The more we learn about the Kern County Sheriff's Office's seizure of two witnesses' mobile phones -- specifically, the manner in which they were seized -- the more we are troubled.
Less than three hours after Maria Melendez and an unidentified male friend shot separate cellphone video of sheriff's deputies apparently beating a man to death outside Kern Medical Center around midnight the morning of May 7-8, deputies allegedly barged into Melendez's apartment -- uninvited, according to Melendez, and without a warrant -- and demanded their phones. The male witness eventually complied at about 8 a.m., saying he didn't want to be late for work.
Based on his five-hour holdout, one can surmise that the sheriff's deputies -- still unwelcome and still without a warrant -- had refused to leave without his cellphone or allow him to leave with it. A judge finally issued a search warrant at 11:37 a.m. May 8, an astounding 81/2 hours after deputies first burst into the apartment, and only then did Melendez relinquish her phone.
The two video clips are thought to have captured images of seven sheriff's deputies and two California Highway Patrol officers beating David Sal Silva with batons or otherwise participating in his apprehension (for lack of a better word). Silva was pronounced dead within an hour of the beating; autopsy results are awaiting toxicology tests.
The warrant says the reason for confiscating the phones is that they most likely contain video evidence of the incident. It's fair to assume it's evidence that sheriff's administrators -- and perhaps a jury -- will want to review for purposes of an internal investigation and potential trial. That's a legitimate reason for seizing the phones.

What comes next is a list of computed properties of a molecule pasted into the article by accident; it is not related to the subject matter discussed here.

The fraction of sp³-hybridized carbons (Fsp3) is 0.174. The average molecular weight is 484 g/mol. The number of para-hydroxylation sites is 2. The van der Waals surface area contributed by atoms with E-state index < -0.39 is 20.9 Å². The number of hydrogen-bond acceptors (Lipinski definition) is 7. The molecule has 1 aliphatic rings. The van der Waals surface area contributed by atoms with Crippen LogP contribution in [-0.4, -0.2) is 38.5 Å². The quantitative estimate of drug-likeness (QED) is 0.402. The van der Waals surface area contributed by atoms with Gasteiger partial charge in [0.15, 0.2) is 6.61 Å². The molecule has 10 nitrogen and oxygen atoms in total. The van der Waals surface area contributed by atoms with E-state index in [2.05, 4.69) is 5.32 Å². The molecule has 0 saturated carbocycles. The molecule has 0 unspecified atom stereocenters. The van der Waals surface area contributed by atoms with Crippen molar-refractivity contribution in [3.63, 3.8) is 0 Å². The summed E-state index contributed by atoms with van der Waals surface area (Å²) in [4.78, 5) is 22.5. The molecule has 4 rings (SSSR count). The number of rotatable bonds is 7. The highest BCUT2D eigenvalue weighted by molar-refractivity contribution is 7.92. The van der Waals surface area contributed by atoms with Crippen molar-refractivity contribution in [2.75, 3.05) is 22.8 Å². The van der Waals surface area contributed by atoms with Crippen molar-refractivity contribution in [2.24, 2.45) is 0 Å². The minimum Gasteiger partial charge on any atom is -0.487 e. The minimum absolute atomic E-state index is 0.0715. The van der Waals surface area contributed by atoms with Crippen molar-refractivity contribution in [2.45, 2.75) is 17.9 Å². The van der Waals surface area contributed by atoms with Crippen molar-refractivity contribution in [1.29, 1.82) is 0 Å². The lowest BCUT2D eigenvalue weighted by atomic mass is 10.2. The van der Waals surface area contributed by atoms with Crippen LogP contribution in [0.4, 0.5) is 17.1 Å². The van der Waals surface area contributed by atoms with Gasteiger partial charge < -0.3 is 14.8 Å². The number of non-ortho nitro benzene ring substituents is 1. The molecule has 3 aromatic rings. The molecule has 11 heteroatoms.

The manner in which the phones were confiscated is not. The Sheriff's Office will argue that the male witness gave up his phone voluntarily and that Melendez surrendered hers after deputies produced the warrant. But the fact that the male witness "voluntarily" handed over his phone only after five hours in the close company of deputies who apparently had no intention of leaving otherwise, smacks of intimidation and coercion. And, if Melendez's description of the manner in which the deputies entered her apartment that night is accurate, the KCSO may well have violated her Fourth Amendment rights against unreasonable search and seizure.
The U.S. Department of Justice needs to take a look at the behavior of the Sheriff's Office in this case if it hasn't already initiated an investigation. An outside agency should conduct the obligatory incident review.
The Sheriff's Office also needs to return the phones, video intact, to the two witnesses immediately. Sheriff Donny Youngblood has said once evidence is in law enforcement's hands only a judge can authorize its release. If the devices themselves were used in the commission of a crime, or otherwise physically relevant, that would indisputable. But in this age of digital everything, it seems like a quaint technicality. The deputies who came to Melendez's door could have simply asked her to text the video to their boss's phone. No fuzz, no muss, no 3 a.m. hostage taking. To insist on keeping the phones smells like the Sheriff is trying to quash criticism and embarrassment.